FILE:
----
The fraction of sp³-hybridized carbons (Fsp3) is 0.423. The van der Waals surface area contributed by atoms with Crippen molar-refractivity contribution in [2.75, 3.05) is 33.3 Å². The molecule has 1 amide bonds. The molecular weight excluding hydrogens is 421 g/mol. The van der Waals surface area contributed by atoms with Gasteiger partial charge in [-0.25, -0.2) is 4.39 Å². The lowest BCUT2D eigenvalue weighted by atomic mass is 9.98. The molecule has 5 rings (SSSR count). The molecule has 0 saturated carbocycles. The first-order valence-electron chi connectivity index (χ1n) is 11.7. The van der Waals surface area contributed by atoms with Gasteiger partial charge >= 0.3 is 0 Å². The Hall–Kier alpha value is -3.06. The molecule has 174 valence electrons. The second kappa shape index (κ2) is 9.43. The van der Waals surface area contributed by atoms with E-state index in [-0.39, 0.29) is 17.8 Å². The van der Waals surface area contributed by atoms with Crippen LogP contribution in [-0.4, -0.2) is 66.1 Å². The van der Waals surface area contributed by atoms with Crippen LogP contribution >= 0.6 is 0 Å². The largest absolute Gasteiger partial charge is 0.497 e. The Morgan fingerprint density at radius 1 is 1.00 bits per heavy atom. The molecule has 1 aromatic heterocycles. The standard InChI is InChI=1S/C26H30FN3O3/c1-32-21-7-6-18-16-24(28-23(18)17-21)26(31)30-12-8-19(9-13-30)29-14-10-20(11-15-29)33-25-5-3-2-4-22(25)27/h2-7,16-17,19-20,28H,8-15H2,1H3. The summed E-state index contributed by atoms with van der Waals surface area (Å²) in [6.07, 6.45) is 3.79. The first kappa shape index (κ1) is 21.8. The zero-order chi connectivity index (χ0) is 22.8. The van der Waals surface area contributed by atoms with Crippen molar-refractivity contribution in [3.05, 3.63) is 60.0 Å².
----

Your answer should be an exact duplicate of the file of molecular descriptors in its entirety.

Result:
The fraction of sp³-hybridized carbons (Fsp3) is 0.423. The van der Waals surface area contributed by atoms with Crippen molar-refractivity contribution in [2.75, 3.05) is 33.3 Å². The molecule has 1 amide bonds. The molecular weight excluding hydrogens is 421 g/mol. The van der Waals surface area contributed by atoms with Gasteiger partial charge in [-0.25, -0.2) is 4.39 Å². The lowest BCUT2D eigenvalue weighted by atomic mass is 9.98. The molecule has 5 rings (SSSR count). The molecule has 0 saturated carbocycles. The first-order valence-electron chi connectivity index (χ1n) is 11.7. The van der Waals surface area contributed by atoms with Gasteiger partial charge >= 0.3 is 0 Å². The Hall–Kier alpha value is -3.06. The molecule has 174 valence electrons. The second kappa shape index (κ2) is 9.43. The van der Waals surface area contributed by atoms with E-state index in [-0.39, 0.29) is 17.8 Å². The van der Waals surface area contributed by atoms with Crippen LogP contribution in [-0.4, -0.2) is 66.1 Å². The van der Waals surface area contributed by atoms with Crippen LogP contribution >= 0.6 is 0 Å². The largest absolute Gasteiger partial charge is 0.497 e. The Morgan fingerprint density at radius 1 is 1.00 bits per heavy atom. The molecule has 1 aromatic heterocycles. The standard InChI is InChI=1S/C26H30FN3O3/c1-32-21-7-6-18-16-24(28-23(18)17-21)26(31)30-12-8-19(9-13-30)29-14-10-20(11-15-29)33-25-5-3-2-4-22(25)27/h2-7,16-17,19-20,28H,8-15H2,1H3. The summed E-state index contributed by atoms with van der Waals surface area (Å²) in [6.07, 6.45) is 3.79. The first kappa shape index (κ1) is 21.8. The zero-order chi connectivity index (χ0) is 22.8. The van der Waals surface area contributed by atoms with Crippen molar-refractivity contribution in [3.05, 3.63) is 60.0 Å².